Northwestern teams with two Chicago universities to combat cancer in city

Mark Duanmu, Reporter

Northwestern’s Lurie Cancer Center is collaborating with the University of Illinois at Chicago and Northeastern Illinois University to create the Chicago Cancer Health Equity Collaborative, a project that aims to combat cancer in low-income and minority neighborhoods in the Chicago area.

The collaborative, which hopes to reduce healthcare inequalities in the city, was made possible by a $17.4 million grant from by the National Cancer Institute.

Feinberg Prof. Leonidas Platanias, who directs NU’s Lurie Center, said the grant will allow the University to address a problem prevalent in the Chicago area.

“The cancer mortality rate in Chicago, especially in poor African-American and Hispanic neighborhoods, is much higher than the national average,” Platanias said. “The grant will help our work aimed at reducing these disparities.”

Feinberg Prof. Melissa Simon, who directs the collaborative, said one requirement for the NCI funding is for a cancer center to pair up with a “federally designated minority-serving institution.” Such partnerships are aimed at reducing cancer health disparities throughout the country, she said.

ChicagoCHEC is one such partnership, with NU’s Lurie Cancer Center being the NCI-designated center and UIC and NEIU being the minority-serving institutions.

“What this grant does is creates infrastructure and partnership across three institutions that usually wouldn’t be partnering together,” said Simon, who oversaw the grant application process. “It creates infrastructure to not only promote this partnership but actually catalyze research, education and training.”

The collaborative can also be seen as part of NU’s larger mission to build relations with the Chicago area, said Jabbar Bennett, the associate provost for diversity and inclusion.

“Cancer disproportionately affects people that are underinsured or uninsured,” Bennett said. “Northwestern has a commitment to support the education of our students and faculty and training them to provide care to such individuals. It’s a way for us to give back to the community.”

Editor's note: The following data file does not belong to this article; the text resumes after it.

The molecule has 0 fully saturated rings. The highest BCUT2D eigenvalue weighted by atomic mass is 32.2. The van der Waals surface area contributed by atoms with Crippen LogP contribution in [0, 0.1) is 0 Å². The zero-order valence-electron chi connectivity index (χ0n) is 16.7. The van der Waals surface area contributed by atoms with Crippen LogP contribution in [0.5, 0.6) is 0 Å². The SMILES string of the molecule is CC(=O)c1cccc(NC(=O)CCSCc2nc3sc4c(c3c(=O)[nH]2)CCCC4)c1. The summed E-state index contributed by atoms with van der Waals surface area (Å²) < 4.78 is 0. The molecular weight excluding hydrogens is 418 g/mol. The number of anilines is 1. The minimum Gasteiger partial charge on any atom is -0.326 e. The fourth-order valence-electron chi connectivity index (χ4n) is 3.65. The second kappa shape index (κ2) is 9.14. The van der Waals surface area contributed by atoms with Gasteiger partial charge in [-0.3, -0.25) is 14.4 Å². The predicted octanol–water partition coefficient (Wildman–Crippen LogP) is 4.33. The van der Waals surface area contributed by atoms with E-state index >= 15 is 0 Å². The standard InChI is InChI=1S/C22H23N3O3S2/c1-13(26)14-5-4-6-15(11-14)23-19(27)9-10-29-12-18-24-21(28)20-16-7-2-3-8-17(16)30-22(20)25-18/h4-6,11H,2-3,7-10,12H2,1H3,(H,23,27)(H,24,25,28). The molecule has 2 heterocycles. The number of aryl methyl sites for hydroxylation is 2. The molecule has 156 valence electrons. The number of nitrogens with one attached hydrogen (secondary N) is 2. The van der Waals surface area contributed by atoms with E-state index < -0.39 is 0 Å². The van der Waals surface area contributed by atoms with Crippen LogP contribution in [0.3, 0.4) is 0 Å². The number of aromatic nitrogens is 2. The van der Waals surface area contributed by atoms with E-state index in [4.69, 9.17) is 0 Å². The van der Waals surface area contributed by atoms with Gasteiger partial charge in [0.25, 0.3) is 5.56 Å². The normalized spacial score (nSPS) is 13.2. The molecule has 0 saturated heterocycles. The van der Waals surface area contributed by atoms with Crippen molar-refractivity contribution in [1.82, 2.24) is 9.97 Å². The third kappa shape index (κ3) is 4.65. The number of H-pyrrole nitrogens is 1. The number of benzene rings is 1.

Simon said the collaborative will draw on a diverse group of researchers that will include undergraduates, postgraduates and faculty.

Feinberg students especially, Bennett said, will benefit from the new collaborative. He said the grant will help provide training for medical students doing research on quality of care in Chicago.

Simon, who is spearheading the project, said she chose to collaborate with UIC and NEIU because of their reputations of serving minority groups and because of their previous relationships with Lurie.

“Over the past five-plus years I’ve been working with Northeastern (Illinois University) on a smaller grant that was funded by the NCI, an early partnership grant,” she said. “That ultimately led to this larger grant with UIC. I’ve been working with UIC on several projects over the past several years, so that started the partnership that continued into this collaborative.”

Platanias, the director of the Lurie Center, said despite recent research breakthroughs, the benefits are not always equally distributed.

“We have an important role in reducing cancer health disparities in Chicago communities,” he said. “We’ve had dramatic advances recently in molecular medicine, cancer genomics and molecularly driven therapies. These have been significant, but not everybody can take advantage of these advances.”

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